City’s New Ordinance Officer Charged With Cleaning up Neighborhoods
By Brandi Makuski
Residents of Stevens Point may have noticed him driving around their neighborhood, placing tags on front doors and jotting down notes as he drives by homes.
He’s Dan Trelka, the city’s new ordinance control officer. The position was first created in June by Mayor Mike Wiza, who first mentioned the idea during his campaign in late 2014.
Trelka, a native of Stevens Point, said he applied for the spot because it somewhat overlapped with his law enforcement background- and it paves the way, in his mind, for a spot on the Stevens Point police force.
“I’m still interacting with people,” said Trelka, who previously worked as a Juneau Co. sheriff’s deputy and a police officer in the Town of Grand Rapids. “Granted, it’s not so much on a positive term, but my main goal is to be a police officer. So if I’ve got a job with the city that would improve my chances.”
Trelka currently is a member of the city’s all-volunteer police auxiliary unit, and also works for the Portage Co. Humane Society.
According to Trelka, the most common ordinance violation he sees involves furniture and cars parked in front yards.
“The city has ordinances on those things,” Trelka said.
When he notes an ordinance violation, Trelka will send a letter to the property owner asking for the problem to be corrected, typically within 10 days. Potentially dangerous violations, such as improper chemical storage or an abandoned refrigerator, will be removed immediately at the property owner’s expense.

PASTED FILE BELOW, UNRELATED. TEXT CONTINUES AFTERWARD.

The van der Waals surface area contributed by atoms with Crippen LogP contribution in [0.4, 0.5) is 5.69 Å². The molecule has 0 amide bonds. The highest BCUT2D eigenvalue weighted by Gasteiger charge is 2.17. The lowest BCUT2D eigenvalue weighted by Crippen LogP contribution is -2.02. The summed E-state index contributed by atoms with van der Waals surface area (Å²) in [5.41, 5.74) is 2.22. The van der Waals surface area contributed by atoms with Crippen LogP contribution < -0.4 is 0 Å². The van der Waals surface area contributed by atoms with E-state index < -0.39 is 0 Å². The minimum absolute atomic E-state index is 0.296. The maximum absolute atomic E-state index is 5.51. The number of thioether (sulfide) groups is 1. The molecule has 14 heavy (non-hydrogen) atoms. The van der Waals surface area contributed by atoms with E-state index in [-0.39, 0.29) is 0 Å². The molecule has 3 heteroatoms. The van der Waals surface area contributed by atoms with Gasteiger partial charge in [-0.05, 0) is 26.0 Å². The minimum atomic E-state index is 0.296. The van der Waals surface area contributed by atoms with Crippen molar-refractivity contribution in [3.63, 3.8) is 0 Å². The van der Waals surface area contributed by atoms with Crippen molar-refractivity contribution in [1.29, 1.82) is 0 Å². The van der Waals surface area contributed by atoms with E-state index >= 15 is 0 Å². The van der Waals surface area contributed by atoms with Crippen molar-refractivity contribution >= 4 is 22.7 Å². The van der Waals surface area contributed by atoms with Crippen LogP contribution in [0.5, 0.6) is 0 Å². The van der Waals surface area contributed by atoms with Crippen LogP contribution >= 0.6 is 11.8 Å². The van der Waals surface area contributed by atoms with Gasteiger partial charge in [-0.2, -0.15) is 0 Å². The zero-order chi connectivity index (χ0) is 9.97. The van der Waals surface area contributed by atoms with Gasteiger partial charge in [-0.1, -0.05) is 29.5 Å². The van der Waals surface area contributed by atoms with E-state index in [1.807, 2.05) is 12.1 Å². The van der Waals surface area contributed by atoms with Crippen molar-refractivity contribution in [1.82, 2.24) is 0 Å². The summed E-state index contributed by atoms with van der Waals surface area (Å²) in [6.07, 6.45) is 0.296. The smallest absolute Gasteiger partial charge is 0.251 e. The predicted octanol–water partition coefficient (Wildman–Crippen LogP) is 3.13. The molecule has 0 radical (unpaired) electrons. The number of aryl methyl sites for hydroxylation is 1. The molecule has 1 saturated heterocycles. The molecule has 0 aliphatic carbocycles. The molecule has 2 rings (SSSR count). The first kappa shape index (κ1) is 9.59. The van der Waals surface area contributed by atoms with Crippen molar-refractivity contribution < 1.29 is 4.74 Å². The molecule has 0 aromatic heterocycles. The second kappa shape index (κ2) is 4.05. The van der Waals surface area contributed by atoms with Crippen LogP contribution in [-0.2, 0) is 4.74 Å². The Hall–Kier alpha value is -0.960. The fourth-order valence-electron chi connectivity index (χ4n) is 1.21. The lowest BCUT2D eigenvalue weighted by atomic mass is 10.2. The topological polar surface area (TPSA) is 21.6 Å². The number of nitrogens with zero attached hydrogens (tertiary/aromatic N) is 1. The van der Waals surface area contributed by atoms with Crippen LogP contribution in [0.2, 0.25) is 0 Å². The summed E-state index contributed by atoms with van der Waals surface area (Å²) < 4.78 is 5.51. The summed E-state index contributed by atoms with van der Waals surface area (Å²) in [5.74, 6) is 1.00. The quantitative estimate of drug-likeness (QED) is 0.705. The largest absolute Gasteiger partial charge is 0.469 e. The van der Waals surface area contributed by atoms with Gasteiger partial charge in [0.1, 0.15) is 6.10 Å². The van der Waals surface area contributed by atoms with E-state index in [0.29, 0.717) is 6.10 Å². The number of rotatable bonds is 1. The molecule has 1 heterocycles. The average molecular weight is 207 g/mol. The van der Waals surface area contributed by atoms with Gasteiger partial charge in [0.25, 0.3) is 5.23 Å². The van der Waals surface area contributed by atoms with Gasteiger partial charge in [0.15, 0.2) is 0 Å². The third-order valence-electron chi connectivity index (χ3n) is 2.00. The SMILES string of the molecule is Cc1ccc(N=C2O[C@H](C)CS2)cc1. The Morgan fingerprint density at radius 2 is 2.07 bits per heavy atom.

Violations not corrected by the letter’s deadline incur a $100 service fee, Trelka said. If the first letter is ignored, he added, additional letters- each with a separate $100 service fee- will be sent every two weeks until the problem is corrected.
But sometimes, getting residents to follow the law is tricky, he said, and the city is already seeing residents who have accumulated five or more such violation letters for the same offense. It’s prompted the city to install further policies to deal with the problem.
“I hear a lot of, ‘How can the city tell me what to do on my own property?’,” he said.
Property owners with five or more unpaid and uncorrected violations will be referred to the city attorney, he said, for possible appearance in municipal court or, if necessary, issuance of an arrest warrant.
“But it’s not like they didn’t have multiple opportunities to fix the issue,” Trelka said. “They’re given time to comply…kind of like what the [police department] does, where if you don’t correct it in a certain amount of time, you’ll be issued a citation.”
Trelka’s position is part-time and he is typically working on Mondays, Wednesdays and Fridays.
More information on the city’s ordinances can be found here. Trelka can be reached at (715) 342-4006 or email@example.com.